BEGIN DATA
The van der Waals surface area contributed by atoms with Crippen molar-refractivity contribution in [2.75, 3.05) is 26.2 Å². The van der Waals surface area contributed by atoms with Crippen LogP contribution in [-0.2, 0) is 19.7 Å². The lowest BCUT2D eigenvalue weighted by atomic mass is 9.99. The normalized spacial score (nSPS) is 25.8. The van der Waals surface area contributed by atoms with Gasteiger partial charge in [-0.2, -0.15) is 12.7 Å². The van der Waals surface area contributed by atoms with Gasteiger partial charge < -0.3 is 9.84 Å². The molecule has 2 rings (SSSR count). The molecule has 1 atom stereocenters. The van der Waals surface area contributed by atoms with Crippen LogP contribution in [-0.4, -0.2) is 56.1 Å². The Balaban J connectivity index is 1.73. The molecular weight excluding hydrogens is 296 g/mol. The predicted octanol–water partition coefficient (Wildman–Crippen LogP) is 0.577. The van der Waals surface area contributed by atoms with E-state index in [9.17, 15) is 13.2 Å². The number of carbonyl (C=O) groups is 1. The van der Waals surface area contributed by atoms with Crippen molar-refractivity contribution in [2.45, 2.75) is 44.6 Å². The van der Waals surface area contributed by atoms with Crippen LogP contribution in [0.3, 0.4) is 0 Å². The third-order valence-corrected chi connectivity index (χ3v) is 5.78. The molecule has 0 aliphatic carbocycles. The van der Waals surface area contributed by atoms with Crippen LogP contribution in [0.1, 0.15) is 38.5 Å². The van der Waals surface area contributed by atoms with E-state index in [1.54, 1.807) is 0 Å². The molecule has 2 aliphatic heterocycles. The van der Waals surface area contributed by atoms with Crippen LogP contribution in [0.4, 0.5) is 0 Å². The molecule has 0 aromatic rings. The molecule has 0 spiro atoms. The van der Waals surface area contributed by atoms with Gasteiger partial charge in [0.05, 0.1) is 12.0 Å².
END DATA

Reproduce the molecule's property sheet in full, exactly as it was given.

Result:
The van der Waals surface area contributed by atoms with Crippen molar-refractivity contribution in [2.75, 3.05) is 26.2 Å². The van der Waals surface area contributed by atoms with Crippen LogP contribution in [-0.2, 0) is 19.7 Å². The lowest BCUT2D eigenvalue weighted by atomic mass is 9.99. The normalized spacial score (nSPS) is 25.8. The van der Waals surface area contributed by atoms with Gasteiger partial charge in [-0.2, -0.15) is 12.7 Å². The van der Waals surface area contributed by atoms with Gasteiger partial charge < -0.3 is 9.84 Å². The molecule has 2 rings (SSSR count). The molecule has 1 atom stereocenters. The van der Waals surface area contributed by atoms with Crippen LogP contribution in [-0.4, -0.2) is 56.1 Å². The Balaban J connectivity index is 1.73. The molecular weight excluding hydrogens is 296 g/mol. The predicted octanol–water partition coefficient (Wildman–Crippen LogP) is 0.577. The van der Waals surface area contributed by atoms with E-state index in [9.17, 15) is 13.2 Å². The number of carbonyl (C=O) groups is 1. The van der Waals surface area contributed by atoms with Crippen molar-refractivity contribution in [2.45, 2.75) is 44.6 Å². The van der Waals surface area contributed by atoms with Crippen LogP contribution in [0.3, 0.4) is 0 Å². The third-order valence-corrected chi connectivity index (χ3v) is 5.78. The molecule has 0 aliphatic carbocycles. The van der Waals surface area contributed by atoms with Crippen LogP contribution in [0.1, 0.15) is 38.5 Å². The van der Waals surface area contributed by atoms with E-state index in [1.54, 1.807) is 0 Å². The molecule has 2 aliphatic heterocycles. The van der Waals surface area contributed by atoms with Crippen LogP contribution in [0.4, 0.5) is 0 Å². The molecule has 0 aromatic rings. The molecule has 0 spiro atoms. The van der Waals surface area contributed by atoms with Gasteiger partial charge in [0.05, 0.1) is 12.0 Å².